author = "Hofstadler, {Daniel Nicolas} and Varughese, {Joshua Cherian} and Nielsen, {Stig Anton} and Leon, {David Andres} and Phil Ayres and Payam Zahadat and Thomas Schmickl",
year = "2018",
month = "4",
day = "17",
language = "English",
type = "WorkingPaper",

}

Hofstadler, DN, Varughese, JC, Nielsen, SA, Leon, DA, Ayres, P, Zahadat, P & Schmickl, T 2018 'Artificial Plants: Vascular Morphogenesis Controller-guided growth of braided structures'.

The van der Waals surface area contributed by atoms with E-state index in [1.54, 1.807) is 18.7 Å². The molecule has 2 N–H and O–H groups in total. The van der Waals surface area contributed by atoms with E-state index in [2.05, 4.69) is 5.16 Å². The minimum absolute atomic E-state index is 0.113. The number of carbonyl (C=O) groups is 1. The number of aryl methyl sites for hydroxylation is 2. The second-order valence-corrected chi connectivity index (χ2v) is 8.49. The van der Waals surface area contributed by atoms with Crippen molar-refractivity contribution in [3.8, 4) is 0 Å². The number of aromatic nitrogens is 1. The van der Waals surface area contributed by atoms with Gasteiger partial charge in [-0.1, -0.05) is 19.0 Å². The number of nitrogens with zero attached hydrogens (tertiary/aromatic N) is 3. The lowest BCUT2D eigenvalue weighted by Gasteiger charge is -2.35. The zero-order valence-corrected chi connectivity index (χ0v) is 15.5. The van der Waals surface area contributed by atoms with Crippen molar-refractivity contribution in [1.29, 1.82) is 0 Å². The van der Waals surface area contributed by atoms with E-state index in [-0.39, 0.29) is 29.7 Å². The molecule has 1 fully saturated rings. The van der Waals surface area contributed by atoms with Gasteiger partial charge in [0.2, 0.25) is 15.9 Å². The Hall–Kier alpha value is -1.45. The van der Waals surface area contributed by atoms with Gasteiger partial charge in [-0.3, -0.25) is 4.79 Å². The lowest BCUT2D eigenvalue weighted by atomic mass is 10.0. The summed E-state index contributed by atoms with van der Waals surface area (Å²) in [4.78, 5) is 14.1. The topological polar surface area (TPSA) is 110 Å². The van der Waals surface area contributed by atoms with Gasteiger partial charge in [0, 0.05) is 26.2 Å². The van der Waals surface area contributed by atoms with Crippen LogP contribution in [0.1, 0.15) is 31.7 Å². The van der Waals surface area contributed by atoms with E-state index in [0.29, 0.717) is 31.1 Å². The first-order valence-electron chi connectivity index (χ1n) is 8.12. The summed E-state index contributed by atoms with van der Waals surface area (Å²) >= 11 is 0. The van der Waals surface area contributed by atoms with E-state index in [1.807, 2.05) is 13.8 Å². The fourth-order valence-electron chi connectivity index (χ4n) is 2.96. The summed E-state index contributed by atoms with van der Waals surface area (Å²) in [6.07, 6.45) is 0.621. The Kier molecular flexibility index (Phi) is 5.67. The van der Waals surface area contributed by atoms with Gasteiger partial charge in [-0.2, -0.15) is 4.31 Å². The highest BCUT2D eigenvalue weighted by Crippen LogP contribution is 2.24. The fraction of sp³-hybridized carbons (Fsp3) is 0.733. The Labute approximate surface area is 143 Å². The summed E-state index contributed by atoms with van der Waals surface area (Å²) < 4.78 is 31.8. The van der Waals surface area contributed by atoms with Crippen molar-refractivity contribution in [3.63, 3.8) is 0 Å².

Artificial Plants : Vascular Morphogenesis Controller-guided growth of braided structures. / Hofstadler, Daniel Nicolas; Varughese, Joshua Cherian; Nielsen, Stig Anton; Leon, David Andres; Ayres, Phil; Zahadat, Payam; Schmickl, Thomas.

2018.

Publikation: Working paperForskning

TY - UNPB

T1 - Artificial Plants

T2 - Vascular Morphogenesis Controller-guided growth of braided structures

AU - Hofstadler, Daniel Nicolas

AU - Varughese, Joshua Cherian

AU - Nielsen, Stig Anton

AU - Leon, David Andres

AU - Ayres, Phil

AU - Zahadat, Payam

AU - Schmickl, Thomas

PY - 2018/4/17

Y1 - 2018/4/17